‘Eustice’s comments will have angered many of our nation’s sheep farmers’ – NSA
Comments made by the Secretary of State for Environment, Food and Rural Affairs, George Eustice, on BBC One’s Andrew Marr show this weekend have been met with both shock and anger by the National Sheep Association (NSA).
Eustice was questioned on the subject of EU negotiations, Brexit trade deals and likely tariffs on Sunday morning’s show.Also Read: ‘Dairy farmers will not be affected by potential 35% tariffs on goods’ – Eustice
The NSA said that a time when key decisions are being made on the future of British agriculture, it is extremely concerning to hear the lack of understanding shown by Eustice who, the NSA believes, having spent five years as Farming Minister, should have better knowledge of the UK’s sheep farming enterprises.
‘Eustice’s comments will have angered many’
NSA Chief Executive Phil Stocker commented:
“Eustice’s comments will have angered many of our nation’s sheep farmers, failing to identify the unique and varied nature of sheep enterprises across the country.
“To begin with, to suggest that many of our sheep farmers are mixed farmers is wrong.
This assumption will enrage sheep farmers across the UK who have structured their farms to focus on sheep, and it will particularly antagonise our devolved nations where the landscape includes more remote areas of countryside, especially suited to sheep, and where buildings, machinery and farm infrastructure simply would not suit a sudden switch to cattle farming.
“The fact we have many sheep farmers, especially younger farmers and new entrants to the sector who run their sheep on arable farms and on short term grass lets, was completely ignored – simply switching to cattle would be impossible for them.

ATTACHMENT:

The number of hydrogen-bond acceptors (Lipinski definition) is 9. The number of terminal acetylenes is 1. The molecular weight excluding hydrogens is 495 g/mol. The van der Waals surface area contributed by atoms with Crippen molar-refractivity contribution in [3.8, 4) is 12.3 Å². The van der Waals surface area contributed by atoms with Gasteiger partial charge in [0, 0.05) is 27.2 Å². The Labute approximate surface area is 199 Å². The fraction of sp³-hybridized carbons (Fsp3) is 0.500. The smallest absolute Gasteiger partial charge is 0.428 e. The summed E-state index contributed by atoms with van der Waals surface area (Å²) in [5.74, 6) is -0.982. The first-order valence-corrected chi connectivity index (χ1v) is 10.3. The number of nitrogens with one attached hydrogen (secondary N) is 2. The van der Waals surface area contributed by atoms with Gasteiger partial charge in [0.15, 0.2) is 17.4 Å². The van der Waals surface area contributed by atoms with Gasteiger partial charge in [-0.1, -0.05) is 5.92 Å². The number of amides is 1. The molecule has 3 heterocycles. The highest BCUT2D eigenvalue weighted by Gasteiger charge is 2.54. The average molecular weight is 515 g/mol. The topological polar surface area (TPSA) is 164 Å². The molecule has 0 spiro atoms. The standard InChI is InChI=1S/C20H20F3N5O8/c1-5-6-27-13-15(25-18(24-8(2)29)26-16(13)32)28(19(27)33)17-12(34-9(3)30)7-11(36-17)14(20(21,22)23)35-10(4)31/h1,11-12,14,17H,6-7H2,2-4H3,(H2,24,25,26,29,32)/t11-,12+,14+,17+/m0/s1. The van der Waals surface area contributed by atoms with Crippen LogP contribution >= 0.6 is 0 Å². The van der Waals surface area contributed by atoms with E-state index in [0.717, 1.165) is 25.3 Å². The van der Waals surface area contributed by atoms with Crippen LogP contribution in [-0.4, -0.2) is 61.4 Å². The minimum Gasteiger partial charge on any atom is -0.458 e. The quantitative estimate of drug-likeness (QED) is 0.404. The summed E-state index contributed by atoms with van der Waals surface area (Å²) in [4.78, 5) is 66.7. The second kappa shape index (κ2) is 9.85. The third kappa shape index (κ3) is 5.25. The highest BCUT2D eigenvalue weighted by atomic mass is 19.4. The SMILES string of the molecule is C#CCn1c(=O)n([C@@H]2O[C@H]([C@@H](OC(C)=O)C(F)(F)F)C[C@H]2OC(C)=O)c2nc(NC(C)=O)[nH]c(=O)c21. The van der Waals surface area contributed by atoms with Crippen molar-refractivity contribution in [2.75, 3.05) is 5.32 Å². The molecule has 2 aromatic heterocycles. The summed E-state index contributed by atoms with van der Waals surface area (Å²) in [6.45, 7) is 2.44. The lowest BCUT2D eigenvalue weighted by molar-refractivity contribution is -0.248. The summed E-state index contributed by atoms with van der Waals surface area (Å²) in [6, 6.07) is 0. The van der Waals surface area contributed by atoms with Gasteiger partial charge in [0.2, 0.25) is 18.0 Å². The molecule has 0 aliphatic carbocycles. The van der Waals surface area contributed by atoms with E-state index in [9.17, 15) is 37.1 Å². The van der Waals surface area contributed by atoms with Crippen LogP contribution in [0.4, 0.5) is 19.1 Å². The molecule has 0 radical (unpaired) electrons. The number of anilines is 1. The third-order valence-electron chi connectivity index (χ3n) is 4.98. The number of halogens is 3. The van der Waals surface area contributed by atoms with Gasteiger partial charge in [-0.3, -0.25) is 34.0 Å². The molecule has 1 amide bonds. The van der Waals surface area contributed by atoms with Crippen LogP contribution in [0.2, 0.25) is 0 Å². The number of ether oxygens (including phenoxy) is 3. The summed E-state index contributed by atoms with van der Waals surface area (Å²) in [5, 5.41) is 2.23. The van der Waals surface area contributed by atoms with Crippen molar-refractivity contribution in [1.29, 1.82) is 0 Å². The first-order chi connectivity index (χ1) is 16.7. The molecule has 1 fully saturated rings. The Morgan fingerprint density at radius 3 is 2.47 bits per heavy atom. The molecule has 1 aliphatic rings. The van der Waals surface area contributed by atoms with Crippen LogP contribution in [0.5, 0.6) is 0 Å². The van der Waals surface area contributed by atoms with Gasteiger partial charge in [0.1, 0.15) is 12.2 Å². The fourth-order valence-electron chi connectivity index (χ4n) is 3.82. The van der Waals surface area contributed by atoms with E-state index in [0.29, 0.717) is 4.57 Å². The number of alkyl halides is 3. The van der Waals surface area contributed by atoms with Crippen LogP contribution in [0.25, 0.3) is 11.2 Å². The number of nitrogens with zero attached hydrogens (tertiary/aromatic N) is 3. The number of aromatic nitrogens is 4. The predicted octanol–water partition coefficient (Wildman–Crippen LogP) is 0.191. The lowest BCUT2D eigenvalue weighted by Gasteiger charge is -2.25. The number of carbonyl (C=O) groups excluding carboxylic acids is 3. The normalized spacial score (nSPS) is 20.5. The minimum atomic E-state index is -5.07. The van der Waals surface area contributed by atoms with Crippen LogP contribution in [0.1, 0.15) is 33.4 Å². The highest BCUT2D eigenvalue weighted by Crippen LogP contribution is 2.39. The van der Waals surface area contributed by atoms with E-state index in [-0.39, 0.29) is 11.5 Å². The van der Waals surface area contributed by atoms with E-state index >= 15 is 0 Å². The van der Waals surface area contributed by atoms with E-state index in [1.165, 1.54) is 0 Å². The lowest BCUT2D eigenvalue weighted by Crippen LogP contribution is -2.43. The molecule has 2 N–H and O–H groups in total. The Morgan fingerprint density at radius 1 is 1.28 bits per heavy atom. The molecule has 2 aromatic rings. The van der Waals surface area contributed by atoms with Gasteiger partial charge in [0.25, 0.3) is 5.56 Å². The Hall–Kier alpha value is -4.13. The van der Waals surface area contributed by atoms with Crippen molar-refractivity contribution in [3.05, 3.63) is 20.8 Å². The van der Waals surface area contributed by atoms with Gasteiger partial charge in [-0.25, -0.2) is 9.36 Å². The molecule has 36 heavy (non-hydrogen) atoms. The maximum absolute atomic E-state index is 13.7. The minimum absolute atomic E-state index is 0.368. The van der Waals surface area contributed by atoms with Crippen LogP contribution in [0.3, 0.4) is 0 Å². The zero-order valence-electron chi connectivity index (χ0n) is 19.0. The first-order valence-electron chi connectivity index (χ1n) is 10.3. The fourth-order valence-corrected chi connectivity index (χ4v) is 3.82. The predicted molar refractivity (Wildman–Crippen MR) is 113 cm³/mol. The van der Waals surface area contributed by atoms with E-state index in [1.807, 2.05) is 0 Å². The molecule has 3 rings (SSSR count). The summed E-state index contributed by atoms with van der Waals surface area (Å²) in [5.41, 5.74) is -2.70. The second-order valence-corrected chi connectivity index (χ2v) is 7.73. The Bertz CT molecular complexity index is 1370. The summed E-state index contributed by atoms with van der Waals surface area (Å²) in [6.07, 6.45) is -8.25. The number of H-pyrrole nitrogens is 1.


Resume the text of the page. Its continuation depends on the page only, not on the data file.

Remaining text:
I find it hard to think that George Eustice really believes what he said, and this interview leaves us thinking his comments could either be part of creating a ‘we don’t care’ attitude to bolster trade negotiations, or, and this would be highly concerning, that it exposes an underlying willingness to see our sheep industry go through a restructure to reduce its size, scale and diversity.
In the interview which aired on Sunday morning, the Secretary of State accepted that the sheep sector would be one of the hardest hit if a deal cannot be secured in the next few weeks.
The NSA, therefore, is increasingly concerned that of all negotiations on non-EU trade deals, those progressing at fastest pace are with New Zealand and Australia, deals offering no market opportunity for the sheep sector and deals that in fact pose the greatest risk to the UK’s sheep farmers.